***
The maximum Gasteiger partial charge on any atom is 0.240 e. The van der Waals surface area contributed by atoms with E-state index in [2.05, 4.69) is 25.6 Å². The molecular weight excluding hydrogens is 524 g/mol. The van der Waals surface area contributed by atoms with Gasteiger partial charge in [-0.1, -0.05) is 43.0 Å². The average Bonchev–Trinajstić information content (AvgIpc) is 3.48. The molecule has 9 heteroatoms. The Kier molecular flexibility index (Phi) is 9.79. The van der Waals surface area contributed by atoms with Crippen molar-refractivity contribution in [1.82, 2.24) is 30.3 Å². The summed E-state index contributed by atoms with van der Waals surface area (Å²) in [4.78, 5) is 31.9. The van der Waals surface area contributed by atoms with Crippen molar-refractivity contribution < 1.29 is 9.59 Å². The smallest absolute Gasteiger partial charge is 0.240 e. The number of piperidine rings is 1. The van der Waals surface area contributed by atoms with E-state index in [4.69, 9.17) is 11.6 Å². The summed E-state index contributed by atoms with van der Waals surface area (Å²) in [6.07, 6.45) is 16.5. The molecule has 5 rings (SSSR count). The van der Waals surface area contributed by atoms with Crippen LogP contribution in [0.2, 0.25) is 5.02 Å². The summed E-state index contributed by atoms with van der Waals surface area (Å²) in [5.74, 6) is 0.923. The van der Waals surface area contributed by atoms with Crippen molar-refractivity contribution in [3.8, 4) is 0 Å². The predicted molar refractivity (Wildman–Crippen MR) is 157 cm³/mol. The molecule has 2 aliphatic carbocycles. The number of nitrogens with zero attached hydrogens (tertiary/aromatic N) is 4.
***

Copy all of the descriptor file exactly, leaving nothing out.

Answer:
The maximum Gasteiger partial charge on any atom is 0.240 e. The van der Waals surface area contributed by atoms with E-state index in [2.05, 4.69) is 25.6 Å². The molecular weight excluding hydrogens is 524 g/mol. The van der Waals surface area contributed by atoms with Gasteiger partial charge in [-0.1, -0.05) is 43.0 Å². The average Bonchev–Trinajstić information content (AvgIpc) is 3.48. The molecule has 9 heteroatoms. The Kier molecular flexibility index (Phi) is 9.79. The van der Waals surface area contributed by atoms with Crippen molar-refractivity contribution in [1.82, 2.24) is 30.3 Å². The summed E-state index contributed by atoms with van der Waals surface area (Å²) in [4.78, 5) is 31.9. The van der Waals surface area contributed by atoms with Crippen molar-refractivity contribution < 1.29 is 9.59 Å². The smallest absolute Gasteiger partial charge is 0.240 e. The number of piperidine rings is 1. The van der Waals surface area contributed by atoms with E-state index in [4.69, 9.17) is 11.6 Å². The summed E-state index contributed by atoms with van der Waals surface area (Å²) in [6.07, 6.45) is 16.5. The molecule has 5 rings (SSSR count). The van der Waals surface area contributed by atoms with Crippen LogP contribution in [0.2, 0.25) is 5.02 Å². The summed E-state index contributed by atoms with van der Waals surface area (Å²) in [5.74, 6) is 0.923. The van der Waals surface area contributed by atoms with Crippen molar-refractivity contribution in [3.8, 4) is 0 Å². The predicted molar refractivity (Wildman–Crippen MR) is 157 cm³/mol. The molecule has 2 aliphatic carbocycles. The number of nitrogens with zero attached hydrogens (tertiary/aromatic N) is 4.